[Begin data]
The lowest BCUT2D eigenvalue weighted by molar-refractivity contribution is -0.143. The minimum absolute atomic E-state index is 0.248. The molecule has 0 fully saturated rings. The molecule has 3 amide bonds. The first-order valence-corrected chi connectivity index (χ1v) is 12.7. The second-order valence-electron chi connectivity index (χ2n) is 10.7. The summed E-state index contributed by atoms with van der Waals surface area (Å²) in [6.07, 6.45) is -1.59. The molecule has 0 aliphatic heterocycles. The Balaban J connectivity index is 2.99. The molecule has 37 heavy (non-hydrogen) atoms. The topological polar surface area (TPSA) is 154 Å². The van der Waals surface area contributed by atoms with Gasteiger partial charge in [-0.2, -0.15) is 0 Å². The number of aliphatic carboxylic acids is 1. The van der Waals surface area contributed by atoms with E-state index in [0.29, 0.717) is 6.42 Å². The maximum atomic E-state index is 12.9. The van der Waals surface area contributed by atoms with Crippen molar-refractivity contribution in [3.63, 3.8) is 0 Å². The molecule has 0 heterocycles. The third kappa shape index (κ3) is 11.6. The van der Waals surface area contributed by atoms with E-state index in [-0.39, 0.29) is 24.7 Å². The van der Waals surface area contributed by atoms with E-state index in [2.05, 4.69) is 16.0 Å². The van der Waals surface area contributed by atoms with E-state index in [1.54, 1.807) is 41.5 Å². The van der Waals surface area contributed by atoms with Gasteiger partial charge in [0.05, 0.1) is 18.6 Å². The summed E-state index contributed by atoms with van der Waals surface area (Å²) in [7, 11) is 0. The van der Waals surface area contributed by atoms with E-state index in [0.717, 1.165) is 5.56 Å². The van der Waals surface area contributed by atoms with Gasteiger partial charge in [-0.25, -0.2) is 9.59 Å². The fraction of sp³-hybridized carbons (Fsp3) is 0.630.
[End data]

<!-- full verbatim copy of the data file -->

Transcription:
The lowest BCUT2D eigenvalue weighted by molar-refractivity contribution is -0.143. The minimum absolute atomic E-state index is 0.248. The molecule has 0 fully saturated rings. The molecule has 3 amide bonds. The first-order valence-corrected chi connectivity index (χ1v) is 12.7. The second-order valence-electron chi connectivity index (χ2n) is 10.7. The summed E-state index contributed by atoms with van der Waals surface area (Å²) in [6.07, 6.45) is -1.59. The molecule has 0 aliphatic heterocycles. The Balaban J connectivity index is 2.99. The molecule has 37 heavy (non-hydrogen) atoms. The topological polar surface area (TPSA) is 154 Å². The van der Waals surface area contributed by atoms with Gasteiger partial charge in [-0.2, -0.15) is 0 Å². The number of aliphatic carboxylic acids is 1. The van der Waals surface area contributed by atoms with E-state index in [0.29, 0.717) is 6.42 Å². The maximum atomic E-state index is 12.9. The van der Waals surface area contributed by atoms with Crippen molar-refractivity contribution in [3.63, 3.8) is 0 Å². The molecule has 0 heterocycles. The third kappa shape index (κ3) is 11.6. The van der Waals surface area contributed by atoms with E-state index in [-0.39, 0.29) is 24.7 Å². The van der Waals surface area contributed by atoms with E-state index in [2.05, 4.69) is 16.0 Å². The van der Waals surface area contributed by atoms with E-state index in [1.54, 1.807) is 41.5 Å². The van der Waals surface area contributed by atoms with Gasteiger partial charge in [0.05, 0.1) is 18.6 Å². The summed E-state index contributed by atoms with van der Waals surface area (Å²) in [7, 11) is 0. The van der Waals surface area contributed by atoms with E-state index in [0.717, 1.165) is 5.56 Å². The van der Waals surface area contributed by atoms with Gasteiger partial charge in [-0.25, -0.2) is 9.59 Å². The fraction of sp³-hybridized carbons (Fsp3) is 0.630.